Steve Deering (email@example.com)
14 Jul 1988 17:50-PDT
But, as John Shriver points out:
... There are still interfaces that have no multicast filter,
only mutlicast on/off (SEEQ chip, used on 3C501). There are
interfaces with a severely limited number of multicast filters (the
ones that don't use hash tables). There are interfaces whose
performance plummets when you enable any multicast address, because
they do a linear search of the table on every packet.
That's unfortunate, but does that mean everybody with a decent filter
has to continue to suffer? If the users of a particular interface find
that accepting all multicasts is too burdensome, they can continue to
accept only broadcasts, as long we specify that ARP retransmissions be
sent as broadcasts, and the retransmission interval is reasonably short.
Furthermore, the lack of a decent filter does not prevent them from
*sending* multicast ARP requests. I don't think that we should let
the weaknesses of these obsolete interfaces prevent us from moving
forward, especially given that we can accomodate them well enough until
they are replaced.
... The ones that have only on/off will be even more burdened, not
only will they receive ARP (and rwho), now they will receive all
the DECnet routing traffic they never wanted to hear. This will
keep their single receive buffer constantly full of rubbish, so
that the real traffic will never get in.
But it's OK to make the DECnet hosts receive all the IP rubbish they
never wanted to hear?
ARP is in a lot of PROMs now, and PROMs are "forever". It's probably
too late. People have too much invested in PROMs and interfaces to
try changing ARP.
As pointed out, old implementations would continue to work.
... Does DCA want to shell out the $1000 to IEEE for an address
block? That will get us 2^24 multicast addresses [for] the IP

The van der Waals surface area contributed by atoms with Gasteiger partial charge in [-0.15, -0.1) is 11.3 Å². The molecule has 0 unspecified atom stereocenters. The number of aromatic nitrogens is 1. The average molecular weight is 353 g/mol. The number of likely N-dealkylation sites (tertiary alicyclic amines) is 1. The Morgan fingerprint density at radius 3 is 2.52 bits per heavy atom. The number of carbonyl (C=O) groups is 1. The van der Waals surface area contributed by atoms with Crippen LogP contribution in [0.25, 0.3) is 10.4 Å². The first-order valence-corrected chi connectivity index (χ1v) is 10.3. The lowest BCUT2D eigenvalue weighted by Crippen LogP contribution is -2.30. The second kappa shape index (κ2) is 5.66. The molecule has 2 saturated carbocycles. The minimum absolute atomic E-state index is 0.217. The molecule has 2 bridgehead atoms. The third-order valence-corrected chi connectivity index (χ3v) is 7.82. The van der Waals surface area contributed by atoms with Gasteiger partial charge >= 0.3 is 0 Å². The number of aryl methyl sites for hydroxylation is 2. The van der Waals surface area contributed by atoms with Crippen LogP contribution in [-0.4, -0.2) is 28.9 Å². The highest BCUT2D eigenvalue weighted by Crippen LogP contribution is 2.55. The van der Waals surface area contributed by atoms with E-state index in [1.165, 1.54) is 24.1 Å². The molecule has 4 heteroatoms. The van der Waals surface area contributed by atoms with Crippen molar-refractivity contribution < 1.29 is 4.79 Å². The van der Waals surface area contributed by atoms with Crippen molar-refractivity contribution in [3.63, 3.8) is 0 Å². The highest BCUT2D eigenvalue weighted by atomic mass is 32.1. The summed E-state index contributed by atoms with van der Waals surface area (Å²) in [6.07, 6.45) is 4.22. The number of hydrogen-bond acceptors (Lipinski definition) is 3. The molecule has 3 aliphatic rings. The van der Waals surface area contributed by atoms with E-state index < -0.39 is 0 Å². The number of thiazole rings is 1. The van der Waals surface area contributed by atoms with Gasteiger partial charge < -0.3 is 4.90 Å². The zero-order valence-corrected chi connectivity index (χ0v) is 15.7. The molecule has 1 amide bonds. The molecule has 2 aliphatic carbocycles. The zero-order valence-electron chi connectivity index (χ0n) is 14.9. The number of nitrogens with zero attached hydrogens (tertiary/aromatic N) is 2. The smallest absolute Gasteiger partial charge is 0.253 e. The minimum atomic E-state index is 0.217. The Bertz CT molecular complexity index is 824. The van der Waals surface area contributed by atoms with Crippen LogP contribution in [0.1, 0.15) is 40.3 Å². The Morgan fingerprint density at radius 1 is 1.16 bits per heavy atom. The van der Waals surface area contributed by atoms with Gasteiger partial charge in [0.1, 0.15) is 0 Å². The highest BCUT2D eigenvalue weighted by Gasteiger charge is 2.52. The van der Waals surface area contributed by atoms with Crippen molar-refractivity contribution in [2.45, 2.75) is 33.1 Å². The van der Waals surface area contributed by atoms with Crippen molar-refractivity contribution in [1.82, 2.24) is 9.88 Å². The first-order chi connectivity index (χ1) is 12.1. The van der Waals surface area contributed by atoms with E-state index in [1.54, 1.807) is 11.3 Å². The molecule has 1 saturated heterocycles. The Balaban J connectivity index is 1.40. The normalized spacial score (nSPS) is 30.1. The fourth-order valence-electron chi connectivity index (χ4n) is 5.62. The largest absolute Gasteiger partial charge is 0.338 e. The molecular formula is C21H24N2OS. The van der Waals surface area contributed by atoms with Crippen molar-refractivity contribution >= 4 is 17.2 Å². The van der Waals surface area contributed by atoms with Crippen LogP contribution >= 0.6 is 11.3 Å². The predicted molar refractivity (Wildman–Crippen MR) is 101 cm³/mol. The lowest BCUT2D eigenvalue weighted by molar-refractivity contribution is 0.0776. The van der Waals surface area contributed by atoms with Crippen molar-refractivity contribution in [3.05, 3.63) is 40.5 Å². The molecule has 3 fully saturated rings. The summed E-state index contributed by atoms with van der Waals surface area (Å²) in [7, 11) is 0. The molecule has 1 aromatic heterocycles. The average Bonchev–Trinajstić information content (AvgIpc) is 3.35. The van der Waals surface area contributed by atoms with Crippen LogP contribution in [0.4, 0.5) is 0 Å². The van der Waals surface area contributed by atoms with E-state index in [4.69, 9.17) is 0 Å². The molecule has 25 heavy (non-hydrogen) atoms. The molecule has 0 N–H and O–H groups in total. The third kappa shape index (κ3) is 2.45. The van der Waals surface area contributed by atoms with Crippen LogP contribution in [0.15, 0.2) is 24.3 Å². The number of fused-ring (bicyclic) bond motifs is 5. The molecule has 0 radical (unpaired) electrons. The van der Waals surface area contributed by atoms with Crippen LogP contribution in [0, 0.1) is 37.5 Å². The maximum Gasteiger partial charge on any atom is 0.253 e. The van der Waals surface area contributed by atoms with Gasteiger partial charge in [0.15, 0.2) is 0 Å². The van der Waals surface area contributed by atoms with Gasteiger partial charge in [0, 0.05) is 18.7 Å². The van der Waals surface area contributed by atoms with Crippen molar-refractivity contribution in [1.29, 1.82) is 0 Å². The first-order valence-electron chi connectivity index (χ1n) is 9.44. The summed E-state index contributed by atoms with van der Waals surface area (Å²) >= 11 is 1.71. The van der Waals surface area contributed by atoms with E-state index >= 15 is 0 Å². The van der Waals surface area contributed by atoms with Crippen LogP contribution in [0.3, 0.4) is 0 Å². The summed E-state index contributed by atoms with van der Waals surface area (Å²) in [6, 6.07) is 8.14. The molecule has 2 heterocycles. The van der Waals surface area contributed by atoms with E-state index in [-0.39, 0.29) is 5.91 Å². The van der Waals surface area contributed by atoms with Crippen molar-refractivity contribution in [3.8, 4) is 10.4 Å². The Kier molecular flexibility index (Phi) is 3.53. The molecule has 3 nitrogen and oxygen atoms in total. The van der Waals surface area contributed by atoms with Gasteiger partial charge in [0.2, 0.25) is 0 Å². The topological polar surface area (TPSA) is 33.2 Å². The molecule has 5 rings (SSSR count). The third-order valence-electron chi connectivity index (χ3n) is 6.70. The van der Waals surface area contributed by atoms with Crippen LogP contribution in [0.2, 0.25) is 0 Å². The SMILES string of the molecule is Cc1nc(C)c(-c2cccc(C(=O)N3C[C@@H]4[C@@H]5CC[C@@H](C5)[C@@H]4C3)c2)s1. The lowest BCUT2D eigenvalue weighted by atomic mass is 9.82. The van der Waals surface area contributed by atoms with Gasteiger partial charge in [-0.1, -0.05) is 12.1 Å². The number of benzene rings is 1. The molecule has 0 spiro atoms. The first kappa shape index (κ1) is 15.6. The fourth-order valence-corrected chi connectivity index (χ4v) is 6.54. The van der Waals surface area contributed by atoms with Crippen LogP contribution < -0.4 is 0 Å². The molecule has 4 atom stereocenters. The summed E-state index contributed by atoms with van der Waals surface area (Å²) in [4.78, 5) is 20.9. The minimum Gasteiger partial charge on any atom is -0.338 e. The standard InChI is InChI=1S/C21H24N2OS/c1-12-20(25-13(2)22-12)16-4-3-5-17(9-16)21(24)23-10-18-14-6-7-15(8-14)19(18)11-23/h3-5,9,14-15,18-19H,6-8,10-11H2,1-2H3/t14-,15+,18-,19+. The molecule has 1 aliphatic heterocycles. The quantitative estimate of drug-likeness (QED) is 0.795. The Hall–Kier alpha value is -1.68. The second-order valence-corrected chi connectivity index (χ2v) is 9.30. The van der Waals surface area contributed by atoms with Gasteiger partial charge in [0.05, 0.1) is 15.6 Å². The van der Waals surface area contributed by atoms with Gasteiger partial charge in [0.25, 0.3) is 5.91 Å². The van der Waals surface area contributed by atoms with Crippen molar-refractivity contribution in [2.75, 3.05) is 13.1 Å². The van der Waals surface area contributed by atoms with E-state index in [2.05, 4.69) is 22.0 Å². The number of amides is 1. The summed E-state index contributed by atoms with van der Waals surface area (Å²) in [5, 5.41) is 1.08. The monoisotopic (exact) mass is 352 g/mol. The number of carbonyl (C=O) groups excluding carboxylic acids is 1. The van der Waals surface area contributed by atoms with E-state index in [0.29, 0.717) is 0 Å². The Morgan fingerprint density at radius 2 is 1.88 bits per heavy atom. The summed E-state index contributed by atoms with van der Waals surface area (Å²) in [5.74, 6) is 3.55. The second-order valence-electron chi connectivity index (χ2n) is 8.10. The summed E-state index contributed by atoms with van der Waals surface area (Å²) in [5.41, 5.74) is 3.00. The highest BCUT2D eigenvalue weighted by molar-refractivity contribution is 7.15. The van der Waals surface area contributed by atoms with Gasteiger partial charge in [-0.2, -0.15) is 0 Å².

It has already been done. 2^23 of them have been allocated to IP multicast
(see RFC-1054). The other half are reserved by the Internet Numbers Czar
for possible future uses, of which ARP might conceivably be one.
From Drew Daniel Perkins:
I'm not sure if you are really suggesting using 2^24 multicast
addresses or not. While quite precise, it would probably be be
overkill. Considering that many (most?) of the ethernet chips
which support more than 1 multicast address actually support 64,
a good compromise between only 1 address and 2^24 addresses might
be to reserve 64. ...
You are right, you can hash to as many or as few addresses as you want,
but I don't understand what the size of an address filter has to do with
it -- each host need listen to only one multicast address for ARP, the
one to which its own IP address hashes (unless the host has more than
one IP address assigned to a single interface). The algorithm I suggested
gives a perfect hash and is trivial to implement. 2^24 is actually the
unit of allocation of multicast addresses from the IEEE; as John Shriver
mentioned, such a block of addresses costs $1000. (What a numbers racket!)
Alternatively, you could apply to the Numbers Czar for a smaller block --
only .006 cents an address :-)
By the way, if you decide to use only a single Ethernet multicast
address for ARP, I suggest that you use 01-00-5E-00-00-01. That is
the Ethernet address that corresponds to the IP multicast address
184.108.40.206, to which all multicast-capable IP hosts are expected to
listen. Might as well conserve filter slots, where possible.
This archive was generated by hypermail 2.0b3 on Thu Mar 09 2000 - 14:42:51 GMT